9. As addressed in Breakdown of a Gag Episode 5, Baseball is a common theme among slapstick comedies, and I think that largely has to do with the symbolism of baseball as the all-American pastime. Baseball has been synonymous with summer in America for what seems like an eternity. When there is a sport so ingrained in the minds and hearts of audiences it is very easy to play to that in a comedic sense on-screen. Relatability seems to be a driving force for comedy, and it doesn't get much more relatable than baseball.
  10. I was so grateful to have this scene slowed down and explained for the construction aspect of the scene!
  11. Can anyone help me with adding a picture to my profile? I keep selecting one and saving but it does not appear.

  12. Humphrey Bogart is always on my mind.

  13. 1. When compared to Charley Chase and the Marx Brothers, W.C. Fields brand of slapstick almost provides a better payoff because it is delivered much slower, and perhaps, a bit more deliberately. As noted by Gerald Mast, Fields has a domestic element not present in Marx Brothers comedies. He is also not delivering rapid-fire dialogue like the foursome. Fields relies on his reactions to the physical humor of his gags more so than a rapid dialogue exchange. What is also unique to Fields is the way he uses space in his gags. Fields is obviously a larger man than any of the Marx Brothers or Charley
  14. 1. It would seem as if Alan Dale coined his definition of verbal slapstick after the Marx Bros. it fits them so well. They are certainly most known for the breakneck pace of the verbal comedy delivered like rounds from an assault rifle. They are always deprecating, often self-deprecating, and definitely tend toward the sarcastic. All of these elements make Marx Bros. skits still funny today. 2. Some characteristic gags employed by Chico and Groucho Marx in this clip include their sarcasm toward each other, their careful sentence construction preventing either of them from giving the other
  15. Charley Chase was a slapstick actor I was not familiar with so it was fun to see the clip Pip From Pittsburgh. 1. Chase embodies each of the five elements of slapstick: exaggerated, physical, ritualistic, make believe, and violent. From his expressions while he's shaving to the painful sprays to the eye, Chase shows the range of slapstick even in a small clip. 2. I find this clip to confirm Gerald Mast's assertion that Chase's greatest emotion is exasperation. After a few of his attempts to clean up fail, Chase nearly breaks the fourth wall as if to say to the viewer "Can't something
  16. 1. Lloyd uses the setting of Coney Island extremely well in his creation of an original slapstick gag. He takes the audience to each unique place that we can all relate to at a fair or carnival. Being able to relate to what is seen on-screen is essential to audience appreciation of Lloyd's work. 2. I don't quite agree with Schickel's assessment of Lloyd as a more real comic actor that Keaton or Chaplin. What I do agree with is that Lloyd could, perhaps, see the possible absurdity and comedy in everyday life than Chaplin or Keaton emulated. Lloyd seemed to recognize that funny things happen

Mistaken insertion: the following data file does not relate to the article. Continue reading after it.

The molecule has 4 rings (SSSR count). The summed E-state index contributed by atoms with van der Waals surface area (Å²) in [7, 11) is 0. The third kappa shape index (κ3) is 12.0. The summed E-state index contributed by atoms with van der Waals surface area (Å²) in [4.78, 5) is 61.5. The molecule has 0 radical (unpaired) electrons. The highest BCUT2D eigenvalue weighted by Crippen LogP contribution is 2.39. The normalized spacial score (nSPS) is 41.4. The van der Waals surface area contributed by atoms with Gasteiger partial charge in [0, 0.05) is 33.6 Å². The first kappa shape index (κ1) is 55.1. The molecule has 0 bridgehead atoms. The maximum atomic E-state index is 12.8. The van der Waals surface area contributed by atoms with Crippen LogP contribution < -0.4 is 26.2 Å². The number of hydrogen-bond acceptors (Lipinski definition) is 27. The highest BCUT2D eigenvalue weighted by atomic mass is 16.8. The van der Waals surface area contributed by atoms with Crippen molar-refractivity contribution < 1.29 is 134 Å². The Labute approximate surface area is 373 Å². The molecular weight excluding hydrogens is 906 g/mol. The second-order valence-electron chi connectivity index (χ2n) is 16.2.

17. 1. The element that makes this Buster Keaton gag so effective is the props. At each turn in the gag Keaton is interacting with some props in a really visually fantastic way proving that the props in a gag can become characters themselves. 2. The largest difference I see between Chaplin and Keaton's comedy is the focus on triumph and failure. Chaplin's comedy relies heavily on his character eventually triumphing over the injustices that he faced. Keaton, on the other hand, Keaton seems to meet failure at every turn in his comedy. 3. When I watch gags like this, I see Keaton paving the
  18. 1. I would agree with the assessment that there is a visual component missing from today's comedies that were present in earlier comedies. Physicality in comedy has gone through a rigorous transformation, and I for one, miss that interactive physical comedies of the greats. You just don't see comic actors like Chaplin or the Marx Bros. in today's comedic offerings. Timing and pacing has undergone drastic changes in modern comedy and I think that is largely what is missing. 2. In addition to the camera placement in the middle distance, what also makes today's video effective as a visual com
  19. 1. When considering whether or not 1912-1930 was "comedy's greatest era" or its "Golden Age", my answer is what it always is when deciding absolutes; yes and no. I believe it to be true that this era of film produced the best physical comedy we have ever seen, and thusly, could be considered slapstick's golden age, but there are many types of comedies and it is far too difficult to pinpoint one section of time as a golden age of comedy. For me, yes, 1912-1930 was the golden age of physical comedy, but not the golden age of comedy in general. 2. I do agree with the narrator that the gags we
  20. That's a great idea! I'm always looking for more people to connect with on Letterboxd, myself. I am: http://letterboxd.com/Barracuda/ If you want to follow. I've followed you and look forward to reviewing these movies!